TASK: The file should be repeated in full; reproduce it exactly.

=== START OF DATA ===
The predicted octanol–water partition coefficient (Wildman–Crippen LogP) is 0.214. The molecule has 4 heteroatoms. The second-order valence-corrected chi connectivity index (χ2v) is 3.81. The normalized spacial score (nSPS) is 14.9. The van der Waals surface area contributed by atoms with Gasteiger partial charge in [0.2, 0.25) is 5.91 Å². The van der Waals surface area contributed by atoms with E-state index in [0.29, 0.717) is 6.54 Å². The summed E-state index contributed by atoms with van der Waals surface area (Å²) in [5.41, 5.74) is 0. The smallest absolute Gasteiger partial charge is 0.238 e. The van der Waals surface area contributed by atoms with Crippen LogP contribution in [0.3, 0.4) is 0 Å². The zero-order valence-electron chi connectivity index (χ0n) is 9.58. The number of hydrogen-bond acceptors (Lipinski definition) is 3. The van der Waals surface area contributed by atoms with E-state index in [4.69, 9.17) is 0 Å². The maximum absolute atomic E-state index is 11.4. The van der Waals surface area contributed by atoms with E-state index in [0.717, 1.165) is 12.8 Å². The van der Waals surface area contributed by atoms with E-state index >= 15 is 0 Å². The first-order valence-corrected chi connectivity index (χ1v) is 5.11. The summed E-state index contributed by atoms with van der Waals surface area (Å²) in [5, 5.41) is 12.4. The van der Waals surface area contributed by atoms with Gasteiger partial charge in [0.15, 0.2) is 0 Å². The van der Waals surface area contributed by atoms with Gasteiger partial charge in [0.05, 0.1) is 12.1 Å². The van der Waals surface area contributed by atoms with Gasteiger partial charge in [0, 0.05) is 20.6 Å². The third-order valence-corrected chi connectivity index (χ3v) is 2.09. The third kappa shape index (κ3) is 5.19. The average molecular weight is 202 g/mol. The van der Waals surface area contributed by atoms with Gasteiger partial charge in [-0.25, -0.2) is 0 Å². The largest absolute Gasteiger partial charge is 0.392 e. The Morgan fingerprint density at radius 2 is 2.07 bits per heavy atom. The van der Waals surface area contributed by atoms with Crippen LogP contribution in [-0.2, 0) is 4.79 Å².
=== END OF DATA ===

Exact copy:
The predicted octanol–water partition coefficient (Wildman–Crippen LogP) is 0.214. The molecule has 4 heteroatoms. The second-order valence-corrected chi connectivity index (χ2v) is 3.81. The normalized spacial score (nSPS) is 14.9. The van der Waals surface area contributed by atoms with Gasteiger partial charge in [0.2, 0.25) is 5.91 Å². The van der Waals surface area contributed by atoms with E-state index in [0.29, 0.717) is 6.54 Å². The summed E-state index contributed by atoms with van der Waals surface area (Å²) in [5.41, 5.74) is 0. The smallest absolute Gasteiger partial charge is 0.238 e. The van der Waals surface area contributed by atoms with Crippen LogP contribution in [0.3, 0.4) is 0 Å². The zero-order valence-electron chi connectivity index (χ0n) is 9.58. The number of hydrogen-bond acceptors (Lipinski definition) is 3. The van der Waals surface area contributed by atoms with E-state index in [4.69, 9.17) is 0 Å². The maximum absolute atomic E-state index is 11.4. The van der Waals surface area contributed by atoms with E-state index in [0.717, 1.165) is 12.8 Å². The van der Waals surface area contributed by atoms with E-state index >= 15 is 0 Å². The first-order valence-corrected chi connectivity index (χ1v) is 5.11. The summed E-state index contributed by atoms with van der Waals surface area (Å²) in [5, 5.41) is 12.4. The van der Waals surface area contributed by atoms with Gasteiger partial charge in [0.15, 0.2) is 0 Å². The van der Waals surface area contributed by atoms with Gasteiger partial charge in [0.05, 0.1) is 12.1 Å². The van der Waals surface area contributed by atoms with Gasteiger partial charge in [0, 0.05) is 20.6 Å². The third-order valence-corrected chi connectivity index (χ3v) is 2.09. The third kappa shape index (κ3) is 5.19. The average molecular weight is 202 g/mol. The van der Waals surface area contributed by atoms with Gasteiger partial charge in [-0.25, -0.2) is 0 Å². The largest absolute Gasteiger partial charge is 0.392 e. The Morgan fingerprint density at radius 2 is 2.07 bits per heavy atom. The van der Waals surface area contributed by atoms with Crippen LogP contribution in [-0.2, 0) is 4.79 Å².